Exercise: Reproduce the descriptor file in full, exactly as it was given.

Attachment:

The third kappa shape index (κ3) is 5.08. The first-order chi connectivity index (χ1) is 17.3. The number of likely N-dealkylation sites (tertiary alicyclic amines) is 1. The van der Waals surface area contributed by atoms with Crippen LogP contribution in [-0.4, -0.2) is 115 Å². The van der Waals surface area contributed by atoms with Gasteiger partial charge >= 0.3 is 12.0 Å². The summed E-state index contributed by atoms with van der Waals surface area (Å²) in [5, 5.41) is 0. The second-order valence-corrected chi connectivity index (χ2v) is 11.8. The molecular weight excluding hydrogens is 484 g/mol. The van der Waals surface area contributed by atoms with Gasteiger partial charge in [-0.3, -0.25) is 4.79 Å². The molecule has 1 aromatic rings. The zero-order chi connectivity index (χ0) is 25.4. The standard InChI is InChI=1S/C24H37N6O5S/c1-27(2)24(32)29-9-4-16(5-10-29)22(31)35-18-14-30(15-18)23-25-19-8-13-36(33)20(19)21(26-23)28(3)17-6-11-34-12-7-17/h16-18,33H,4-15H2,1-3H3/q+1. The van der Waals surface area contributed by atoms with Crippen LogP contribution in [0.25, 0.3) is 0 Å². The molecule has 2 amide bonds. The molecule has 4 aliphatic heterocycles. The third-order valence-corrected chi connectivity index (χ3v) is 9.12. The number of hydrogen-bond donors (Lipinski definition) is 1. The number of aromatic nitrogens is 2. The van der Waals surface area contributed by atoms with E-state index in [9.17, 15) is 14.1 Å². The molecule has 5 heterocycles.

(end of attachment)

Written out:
The third kappa shape index (κ3) is 5.08. The first-order chi connectivity index (χ1) is 17.3. The number of likely N-dealkylation sites (tertiary alicyclic amines) is 1. The van der Waals surface area contributed by atoms with Crippen LogP contribution in [-0.4, -0.2) is 115 Å². The van der Waals surface area contributed by atoms with Gasteiger partial charge >= 0.3 is 12.0 Å². The summed E-state index contributed by atoms with van der Waals surface area (Å²) in [5, 5.41) is 0. The second-order valence-corrected chi connectivity index (χ2v) is 11.8. The molecular weight excluding hydrogens is 484 g/mol. The van der Waals surface area contributed by atoms with Gasteiger partial charge in [-0.3, -0.25) is 4.79 Å². The molecule has 1 aromatic rings. The zero-order chi connectivity index (χ0) is 25.4. The standard InChI is InChI=1S/C24H37N6O5S/c1-27(2)24(32)29-9-4-16(5-10-29)22(31)35-18-14-30(15-18)23-25-19-8-13-36(33)20(19)21(26-23)28(3)17-6-11-34-12-7-17/h16-18,33H,4-15H2,1-3H3/q+1. The van der Waals surface area contributed by atoms with Crippen LogP contribution in [0.25, 0.3) is 0 Å². The molecule has 2 amide bonds. The molecule has 4 aliphatic heterocycles. The third-order valence-corrected chi connectivity index (χ3v) is 9.12. The number of hydrogen-bond donors (Lipinski definition) is 1. The number of aromatic nitrogens is 2. The van der Waals surface area contributed by atoms with E-state index in [9.17, 15) is 14.1 Å². The molecule has 5 heterocycles.